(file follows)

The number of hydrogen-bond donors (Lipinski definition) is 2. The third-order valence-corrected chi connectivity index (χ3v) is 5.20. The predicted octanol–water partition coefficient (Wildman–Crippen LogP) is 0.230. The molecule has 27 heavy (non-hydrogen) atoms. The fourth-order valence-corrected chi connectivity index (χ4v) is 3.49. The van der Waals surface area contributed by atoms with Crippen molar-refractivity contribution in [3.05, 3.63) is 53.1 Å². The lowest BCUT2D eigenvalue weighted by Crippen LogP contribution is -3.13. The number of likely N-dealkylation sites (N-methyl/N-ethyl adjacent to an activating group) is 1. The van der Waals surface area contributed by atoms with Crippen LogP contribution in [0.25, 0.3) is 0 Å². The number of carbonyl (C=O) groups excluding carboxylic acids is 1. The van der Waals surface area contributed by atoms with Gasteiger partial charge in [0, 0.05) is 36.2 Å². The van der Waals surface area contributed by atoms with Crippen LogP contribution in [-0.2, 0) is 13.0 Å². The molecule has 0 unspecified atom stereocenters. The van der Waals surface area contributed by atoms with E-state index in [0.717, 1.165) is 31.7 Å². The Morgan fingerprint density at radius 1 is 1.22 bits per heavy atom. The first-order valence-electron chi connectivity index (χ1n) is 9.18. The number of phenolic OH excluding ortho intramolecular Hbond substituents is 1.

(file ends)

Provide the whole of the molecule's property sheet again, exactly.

The number of hydrogen-bond donors (Lipinski definition) is 2. The third-order valence-corrected chi connectivity index (χ3v) is 5.20. The predicted octanol–water partition coefficient (Wildman–Crippen LogP) is 0.230. The molecule has 27 heavy (non-hydrogen) atoms. The fourth-order valence-corrected chi connectivity index (χ4v) is 3.49. The van der Waals surface area contributed by atoms with Crippen molar-refractivity contribution in [3.05, 3.63) is 53.1 Å². The lowest BCUT2D eigenvalue weighted by Crippen LogP contribution is -3.13. The number of likely N-dealkylation sites (N-methyl/N-ethyl adjacent to an activating group) is 1. The van der Waals surface area contributed by atoms with Crippen LogP contribution in [0.25, 0.3) is 0 Å². The number of carbonyl (C=O) groups excluding carboxylic acids is 1. The van der Waals surface area contributed by atoms with Gasteiger partial charge in [0, 0.05) is 36.2 Å². The van der Waals surface area contributed by atoms with Crippen LogP contribution in [-0.2, 0) is 13.0 Å². The molecule has 0 unspecified atom stereocenters. The van der Waals surface area contributed by atoms with E-state index in [0.717, 1.165) is 31.7 Å². The Morgan fingerprint density at radius 1 is 1.22 bits per heavy atom. The first-order valence-electron chi connectivity index (χ1n) is 9.18. The number of phenolic OH excluding ortho intramolecular Hbond substituents is 1.